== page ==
The Future of OTT

Level3 Just released their third annual report titled OTT Video Services, where they asked a wide array of industry experts about the future of OTT. The report posed a variety of questions about the OTT industry to 486 ‘media industry professionals,’ who were 70% from the US with the rest scattered in the rest of the world. These kind of exercises are not surveys and you can’t attach any statistical significance to the results. But since the respondents are in the industry I don’t know if there is any better way to understand where the industry thinks OTT is headed.

The most interesting finding (and the one that spawned a few headlines) is that 70% of the respondents think that OTT viewership will bypass traditional television viewership no later than 2022. That is an amazing prediction considering the huge difference today between TV and OTT viewing. While this year it’s expected that about two-thirds of US homes will watch at least one OTT broadcast per month, total OTT usage this year is expected to deliver only about 20% of the total hours spent by adults watching video content.

I can understand why Level3 would sponsor this report each year. The bandwidth required to support an OTT industry that grows from 20% of all of the hours spent watching video up to 50% is going to stress networks everywhere. About a quarter of respondents thought that OTT content would grow year-over-year as much as 25%, with almost half of the respondents thinking that growth rate would be between 30% and 50% per year.

This growth represents huge bandwidth growth on the backbone networks that Level3 operates as well as on all of the local networks that ISPs use to support residential customers. If you think your broadband slows down now in the evening, wait just a few years where there will be a lot more video on your local network.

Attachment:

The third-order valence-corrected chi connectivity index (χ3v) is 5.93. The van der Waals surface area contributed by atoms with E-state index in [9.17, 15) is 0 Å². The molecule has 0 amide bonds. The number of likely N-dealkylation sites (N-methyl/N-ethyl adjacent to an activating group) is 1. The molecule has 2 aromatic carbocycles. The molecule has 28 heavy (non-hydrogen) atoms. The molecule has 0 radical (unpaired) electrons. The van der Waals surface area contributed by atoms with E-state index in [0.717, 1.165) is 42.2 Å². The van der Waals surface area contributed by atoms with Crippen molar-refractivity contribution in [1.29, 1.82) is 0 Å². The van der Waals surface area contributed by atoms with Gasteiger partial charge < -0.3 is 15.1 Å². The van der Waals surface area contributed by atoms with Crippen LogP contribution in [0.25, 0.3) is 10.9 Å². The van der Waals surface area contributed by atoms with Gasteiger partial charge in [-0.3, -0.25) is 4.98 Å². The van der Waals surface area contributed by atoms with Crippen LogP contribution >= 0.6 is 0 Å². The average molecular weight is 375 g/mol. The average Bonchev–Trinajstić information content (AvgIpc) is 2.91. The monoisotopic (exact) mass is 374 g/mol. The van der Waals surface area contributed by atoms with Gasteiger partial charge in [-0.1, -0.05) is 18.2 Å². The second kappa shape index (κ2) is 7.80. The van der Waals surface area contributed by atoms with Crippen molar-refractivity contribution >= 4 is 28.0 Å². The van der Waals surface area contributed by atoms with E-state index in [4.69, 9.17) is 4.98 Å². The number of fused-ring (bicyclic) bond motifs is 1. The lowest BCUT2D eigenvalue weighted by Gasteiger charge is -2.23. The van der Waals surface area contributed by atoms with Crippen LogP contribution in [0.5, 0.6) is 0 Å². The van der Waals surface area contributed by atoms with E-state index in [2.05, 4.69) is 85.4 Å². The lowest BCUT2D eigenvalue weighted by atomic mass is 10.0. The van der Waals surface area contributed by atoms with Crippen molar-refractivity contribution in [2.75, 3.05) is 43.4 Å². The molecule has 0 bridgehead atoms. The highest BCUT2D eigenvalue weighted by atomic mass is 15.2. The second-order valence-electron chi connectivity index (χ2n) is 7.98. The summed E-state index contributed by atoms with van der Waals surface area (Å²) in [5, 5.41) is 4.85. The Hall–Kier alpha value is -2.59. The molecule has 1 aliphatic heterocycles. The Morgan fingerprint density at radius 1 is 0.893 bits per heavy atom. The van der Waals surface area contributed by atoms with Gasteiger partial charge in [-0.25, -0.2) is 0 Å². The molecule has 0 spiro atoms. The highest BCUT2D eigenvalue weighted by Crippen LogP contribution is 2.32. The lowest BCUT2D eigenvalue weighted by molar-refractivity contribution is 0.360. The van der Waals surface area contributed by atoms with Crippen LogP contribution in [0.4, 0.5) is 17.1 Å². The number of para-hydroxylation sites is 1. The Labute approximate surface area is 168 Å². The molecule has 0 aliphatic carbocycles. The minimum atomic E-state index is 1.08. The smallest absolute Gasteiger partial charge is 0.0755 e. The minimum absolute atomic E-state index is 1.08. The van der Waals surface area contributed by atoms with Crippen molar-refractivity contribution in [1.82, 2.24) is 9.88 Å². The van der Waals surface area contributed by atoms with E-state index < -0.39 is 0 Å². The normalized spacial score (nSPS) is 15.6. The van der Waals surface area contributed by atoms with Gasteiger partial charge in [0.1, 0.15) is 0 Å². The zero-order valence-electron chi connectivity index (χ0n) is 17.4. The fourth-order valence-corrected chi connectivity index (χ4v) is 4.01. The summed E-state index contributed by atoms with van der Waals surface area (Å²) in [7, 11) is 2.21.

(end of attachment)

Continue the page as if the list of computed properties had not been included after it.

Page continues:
The experts did foresee some major challenges for the OTT industry. Their biggest concern was the ability of local ISP networks to deliver a high-quality signal to customers. This concern was partially due to a concern that customers would not have enough bandwidth, but also represented concerns about the backbone networks and the interface between OTT providers and ISPs. It was disagreements between OTT players and the ISPs that prompted the last FCC to get serious about network neutrality. And since it looks like network neutrality will be scrapped that concern is back on the burner.

They are also concerned that the OTT industry might try to follow the path of traditional TV and begin inserting too many ads. The experts see ads as one of the major factors today driving people from traditional programming to OTT programming.

Another concern of the OTT industry is the ability of OTT companies to acquire desired programming. There are still some popular cable networks that none of the OTT providers have been able to purchase. There is particular concern about the ability to acquire regional sports networks, something that is a major draw for a significant proportion of customers. And there is concern about acquiring local network feeds and today the few OTT providers largely show content from a few major urban markets.

In looking towards the future, there are a number of OTT providers keeping an eye on acquiring virtual reality content, although none of the OTT services carries such content yet today. Of a higher priority to most OTT providers was the ability to beef up their networks in order to support both higher frame rates (HFR) and high-dynamic ranges (HDR) and most providers are working towards supporting both options. These technologies can improve delivery of sports content today and will situate OTT providers to offer VR content in the future.

There is also a lot of interest in OTT providers to be able to carry more live events other than sports content. They know that there is high customer demand for watching live events like the Emmys and other award shows, live concerts and other live content.

There is also a lot of interest from OTT providers that carry live network feeds (traditional cable channels shown linearly) to also be able to offer a library of video-on-demand content, in the same manner as Netflix. I’ve been a subscriber to Sling TV for a while and some of their network now offers a lot of VOD content on the service.

It’s going to be an interesting industry to watch. There are around 100 OTT services available in the US today, but only about half a dozen of them have any significant number of customers. I note that even though industry insiders foresee huge growth for the sector, that’s only going to happen if the OTT providers can find a way to offer what people want to watch.